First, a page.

Birch wood is fine-grained and pale in colour, often with an attractive satin-like sheen. Ripple figuring may occur, increasing the value of the timber for veneer and furniture-making. The highly-decorative Masur (or Karelian) birch, from Betula verrucosa var. carelica has ripple texture combined with attractive dark streaks and lines. Birch wood is suitable for veneer, and birch ply is among the strongest and most dimensionally-stable plywoods, although it is unsuitable for exterior use.
Birch ply is made from laminations of birch veneer. It is light but strong and has many other good properties. Birch ply is used to make longboards (skateboard), giving it a strong yet flexy ride. It is also used (often in very thin grades with many laminations) for making model aircraft.
Extracts of birch are used for flavoring or leather oil, and in cosmetics such as soap or shampoo. In the past, commercial oil of wintergreen (methyl salicylate) was made from the Sweet Birch (Betula lenta).
Birch-tar or Russian Oil extracted from birch bark is thermoplastic and waterproof; it was used as a glue on, for example, arrows, and also for medicinal purposes.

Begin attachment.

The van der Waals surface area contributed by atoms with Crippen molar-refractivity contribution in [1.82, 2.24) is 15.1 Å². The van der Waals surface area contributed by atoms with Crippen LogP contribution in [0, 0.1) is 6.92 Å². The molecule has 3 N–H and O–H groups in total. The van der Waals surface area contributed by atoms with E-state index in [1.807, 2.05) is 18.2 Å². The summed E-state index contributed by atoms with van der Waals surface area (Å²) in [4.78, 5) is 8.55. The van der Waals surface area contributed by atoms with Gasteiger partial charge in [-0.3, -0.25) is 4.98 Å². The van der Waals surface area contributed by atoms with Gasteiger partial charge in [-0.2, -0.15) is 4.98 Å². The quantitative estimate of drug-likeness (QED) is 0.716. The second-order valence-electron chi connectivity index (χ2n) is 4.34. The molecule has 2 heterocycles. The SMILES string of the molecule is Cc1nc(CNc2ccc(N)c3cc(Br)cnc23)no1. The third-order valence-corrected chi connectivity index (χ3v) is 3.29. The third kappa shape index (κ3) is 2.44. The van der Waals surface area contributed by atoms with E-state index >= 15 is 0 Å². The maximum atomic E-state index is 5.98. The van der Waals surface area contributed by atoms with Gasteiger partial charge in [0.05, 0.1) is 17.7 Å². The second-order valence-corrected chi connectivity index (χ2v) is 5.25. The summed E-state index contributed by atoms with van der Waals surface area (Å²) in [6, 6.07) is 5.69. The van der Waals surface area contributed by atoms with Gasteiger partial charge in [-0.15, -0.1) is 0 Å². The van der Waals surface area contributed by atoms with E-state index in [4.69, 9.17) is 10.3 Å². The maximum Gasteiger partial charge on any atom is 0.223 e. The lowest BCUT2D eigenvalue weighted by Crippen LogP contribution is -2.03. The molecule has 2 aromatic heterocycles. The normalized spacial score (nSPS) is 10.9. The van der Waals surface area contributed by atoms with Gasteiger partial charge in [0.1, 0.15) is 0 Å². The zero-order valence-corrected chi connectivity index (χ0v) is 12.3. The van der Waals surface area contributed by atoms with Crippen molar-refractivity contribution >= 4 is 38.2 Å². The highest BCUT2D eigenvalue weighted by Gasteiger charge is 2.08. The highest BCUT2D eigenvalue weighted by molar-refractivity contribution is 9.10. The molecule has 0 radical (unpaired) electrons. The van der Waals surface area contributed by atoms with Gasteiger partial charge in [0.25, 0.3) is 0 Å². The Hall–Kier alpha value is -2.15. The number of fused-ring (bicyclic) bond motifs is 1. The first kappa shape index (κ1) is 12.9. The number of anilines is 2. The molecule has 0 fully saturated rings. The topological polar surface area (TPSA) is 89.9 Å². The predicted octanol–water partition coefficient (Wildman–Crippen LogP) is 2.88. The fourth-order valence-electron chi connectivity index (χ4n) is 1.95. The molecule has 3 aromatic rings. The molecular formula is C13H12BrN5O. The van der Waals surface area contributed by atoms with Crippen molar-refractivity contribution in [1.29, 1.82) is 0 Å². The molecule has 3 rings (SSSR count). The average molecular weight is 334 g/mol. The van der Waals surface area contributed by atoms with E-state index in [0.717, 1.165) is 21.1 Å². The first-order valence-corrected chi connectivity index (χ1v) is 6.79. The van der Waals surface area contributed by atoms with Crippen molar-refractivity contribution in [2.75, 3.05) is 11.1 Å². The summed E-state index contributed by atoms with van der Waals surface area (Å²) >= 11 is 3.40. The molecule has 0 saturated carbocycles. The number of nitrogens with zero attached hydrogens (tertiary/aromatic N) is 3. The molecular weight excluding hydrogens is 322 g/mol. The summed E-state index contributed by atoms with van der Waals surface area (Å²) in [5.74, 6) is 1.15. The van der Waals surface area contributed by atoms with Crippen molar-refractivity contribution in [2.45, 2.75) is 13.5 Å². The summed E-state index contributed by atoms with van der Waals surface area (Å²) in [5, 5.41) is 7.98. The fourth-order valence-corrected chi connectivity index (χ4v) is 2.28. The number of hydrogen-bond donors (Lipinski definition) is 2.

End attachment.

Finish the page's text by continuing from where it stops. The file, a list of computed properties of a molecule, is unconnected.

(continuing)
Fragrant twigs of silver birch are used in saunas to relax the muscles.
Birch is also associated with the feast of Pentecost in Germany, Central & Eastern Europe, and Russia, where its branches are used as decoration for churches and homes on this day.
Birch leaves make a diuretic tea and to make extracts for dyes and cosmetics.
Ground birch bark, fermented in sea water, is used for seasoning the woolen, hemp or linen sails and hemp rope of traditional Norwegian boats.
Birch twigs were bound in a bundle, also called birch, to be used for birching, a form of corporal punishment.
Many of the First Nations of North America prized the birch for its bark, which due to its light weight, flexibility, and the ease with which it could be stripped from fallen trees, was often used for the construction of strong, waterproof but lightweight canoes, bowls, and wigwams.
The Hughes H-4 Hercules was made mostly of birch wood, despite its better-known moniker, "The Spruce Goose".
Birch is used as firewood due to its high calorific value per unit weight and unit volume. It burns well, without popping, even when frozen and freshly hewn. The bark will burn very well even when wet because of the oils it contains. With care, it can be split into very thin sheets that will ignite from even the smallest of sparks.